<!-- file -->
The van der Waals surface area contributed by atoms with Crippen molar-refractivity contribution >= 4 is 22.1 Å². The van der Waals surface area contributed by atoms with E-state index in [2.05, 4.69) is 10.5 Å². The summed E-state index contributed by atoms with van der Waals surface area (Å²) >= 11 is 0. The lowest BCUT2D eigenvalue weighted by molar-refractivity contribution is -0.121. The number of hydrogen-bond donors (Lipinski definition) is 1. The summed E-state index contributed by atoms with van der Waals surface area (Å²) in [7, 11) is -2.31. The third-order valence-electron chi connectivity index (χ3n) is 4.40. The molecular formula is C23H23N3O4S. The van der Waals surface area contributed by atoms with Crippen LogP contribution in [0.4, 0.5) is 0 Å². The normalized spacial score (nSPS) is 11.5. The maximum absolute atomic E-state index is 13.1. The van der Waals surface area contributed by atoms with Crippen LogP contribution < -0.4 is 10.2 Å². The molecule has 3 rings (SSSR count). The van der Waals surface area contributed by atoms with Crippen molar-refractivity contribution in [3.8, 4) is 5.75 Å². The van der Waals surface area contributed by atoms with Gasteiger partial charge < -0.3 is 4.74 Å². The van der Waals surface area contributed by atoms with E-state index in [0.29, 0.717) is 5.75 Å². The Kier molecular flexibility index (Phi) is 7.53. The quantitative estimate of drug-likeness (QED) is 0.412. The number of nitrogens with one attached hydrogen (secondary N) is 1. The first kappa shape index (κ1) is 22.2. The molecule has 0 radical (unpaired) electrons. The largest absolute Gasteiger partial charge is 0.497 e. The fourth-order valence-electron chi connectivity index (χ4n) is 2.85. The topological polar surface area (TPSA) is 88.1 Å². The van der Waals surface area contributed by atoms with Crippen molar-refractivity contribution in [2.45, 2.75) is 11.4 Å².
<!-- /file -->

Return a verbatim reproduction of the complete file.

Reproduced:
The van der Waals surface area contributed by atoms with Crippen molar-refractivity contribution >= 4 is 22.1 Å². The van der Waals surface area contributed by atoms with E-state index in [2.05, 4.69) is 10.5 Å². The summed E-state index contributed by atoms with van der Waals surface area (Å²) >= 11 is 0. The lowest BCUT2D eigenvalue weighted by molar-refractivity contribution is -0.121. The number of hydrogen-bond donors (Lipinski definition) is 1. The summed E-state index contributed by atoms with van der Waals surface area (Å²) in [7, 11) is -2.31. The third-order valence-electron chi connectivity index (χ3n) is 4.40. The molecular formula is C23H23N3O4S. The van der Waals surface area contributed by atoms with Crippen LogP contribution in [0.4, 0.5) is 0 Å². The normalized spacial score (nSPS) is 11.5. The maximum absolute atomic E-state index is 13.1. The van der Waals surface area contributed by atoms with Crippen LogP contribution < -0.4 is 10.2 Å². The molecule has 3 rings (SSSR count). The van der Waals surface area contributed by atoms with Crippen molar-refractivity contribution in [3.8, 4) is 5.75 Å². The van der Waals surface area contributed by atoms with Gasteiger partial charge < -0.3 is 4.74 Å². The van der Waals surface area contributed by atoms with E-state index in [0.29, 0.717) is 5.75 Å². The Kier molecular flexibility index (Phi) is 7.53. The quantitative estimate of drug-likeness (QED) is 0.412. The number of nitrogens with one attached hydrogen (secondary N) is 1. The first kappa shape index (κ1) is 22.2. The molecule has 0 radical (unpaired) electrons. The largest absolute Gasteiger partial charge is 0.497 e. The fourth-order valence-electron chi connectivity index (χ4n) is 2.85. The topological polar surface area (TPSA) is 88.1 Å². The van der Waals surface area contributed by atoms with Crippen molar-refractivity contribution in [2.45, 2.75) is 11.4 Å².